To get ahead of this, there are two immediate steps companies should take before a breach occurs. First, they should set up a meeting with their local FBI contact to build a relationship and learn from them about the latest threats they are seeing companies face. While it may come as a surprise, the FBI and other law enforcement are typically open to these types of meetings and can be very helpful and informative on the data breach landscape. Second, companies should identify state attorneys general and other relevant regulators and compile a contact list to reference during a crisis, updating as necessary.
3. Not properly collecting and maintaining forensic evidence during an incident
Properly collecting and maintaining the right technical information and evidence needed to determine the size and scope of a security issue is a major challenge for many organizations. Ultimately, not having the proper evidence can make it much more difficult to understand the severity of an issue. It can also lead to scrutiny by regulators when reviewing how effective a company was in handling an incident.
Unfortunately, many companies fail to preserve data of the systems that were targeted during an attack. In some cases, in the interest of maintaining business continuity and quickly remediating the issue, internal IT departments react by immediately wiping and re-imaging affected systems. The idea being that it will quickly stop the bleeding, but if this is done before copies of these systems can be gathered, they are often inadvertently destroying valuable information. Another way that evidence gets destroyed is by not collecting the right networking and other logs from security systems before they get overwritten with new information. These logging systems are typically over-ridden with new information and if not collected fairly quickly, get lost.
Companies must develop a security procedure for containing a compromised system and incorporate this step in response plans so that the team and IT professionals are equipped to preserve the valuable chain of evidence.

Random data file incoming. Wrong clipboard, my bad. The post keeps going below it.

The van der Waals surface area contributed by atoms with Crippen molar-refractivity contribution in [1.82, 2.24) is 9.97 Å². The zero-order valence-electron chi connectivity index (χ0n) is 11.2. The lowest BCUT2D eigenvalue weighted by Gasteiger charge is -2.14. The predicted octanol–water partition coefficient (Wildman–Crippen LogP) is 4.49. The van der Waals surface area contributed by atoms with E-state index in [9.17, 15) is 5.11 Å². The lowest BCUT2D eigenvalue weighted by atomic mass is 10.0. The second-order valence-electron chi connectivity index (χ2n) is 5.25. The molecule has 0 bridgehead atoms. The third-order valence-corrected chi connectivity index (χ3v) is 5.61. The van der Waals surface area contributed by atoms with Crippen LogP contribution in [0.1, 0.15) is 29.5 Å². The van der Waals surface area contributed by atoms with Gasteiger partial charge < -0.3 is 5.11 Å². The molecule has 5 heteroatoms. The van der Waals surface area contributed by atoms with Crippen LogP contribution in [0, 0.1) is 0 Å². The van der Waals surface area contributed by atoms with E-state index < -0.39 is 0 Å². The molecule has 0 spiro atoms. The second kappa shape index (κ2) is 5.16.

4. Not properly communicating about the breach to all key audiences
When an incident occurs, companies commonly – and rightfully so – focus on notifying affected individuals and managing media inquiries, but neglecting to thoughtfully plan and notify other key stakeholders can cause significant damage.
If stakeholders such as employees, the customers’ customers, and business partners are not aware of a breach, it can lead to the loss of reputation and customer loyalty. Companies must account for these audiences in disclosure plans and not only identify the best communications strategy and tactics to announce the breach to such stakeholders, but also equip them with the materials they need to respond.
For employees, companies should develop internal communications to inform them on the situation and organize internal meetings or webcasts for employees to ask questions. They should also provide them with guidance and the information they need to understand if and when they should communicate and how to properly engage. If the company is business-to-business, it’s critical that customers are notified of a breach so that they can share the appropriate information with their customers as well, which could include a public Q&A and remedies if affected. Lastly, business partners who have a stake in the company must be kept in the loop during times of crisis. To address their needs, the breached company should share information on how they are managing the security incident as well as appropriate talking points to use on the company’s behalf if need be.
5. Not properly debriefing and sharing intelligence with industry peers.
Lastly, companies are often quick to move on from an incident without taking the time to debrief. Unbeknownst to many, this is one of the most important steps to take following an incident, in order to better manage and respond to a future attack.
Beyond reflecting internally on how the response went, what was successful and what could have been improved, industry-wide collaboration is key. Companies should take advantage of each other’s experiences and the wealth of resources available to help manage security incidents, including sector-based Information Sharing and Analysis Centers (ISACs), security and privacy events, and industry studies and guides on data breach preparedness.
Sharing insights and learnings from security incidents, and gathering this information from other organizations that face the same threats, can only help improve and inform a company’s response and plan.
All in all, companies should sincerely consider these fails the next time they meet with their response teams, to ensure that they are addressed and accounted for in data breach preparedness plans.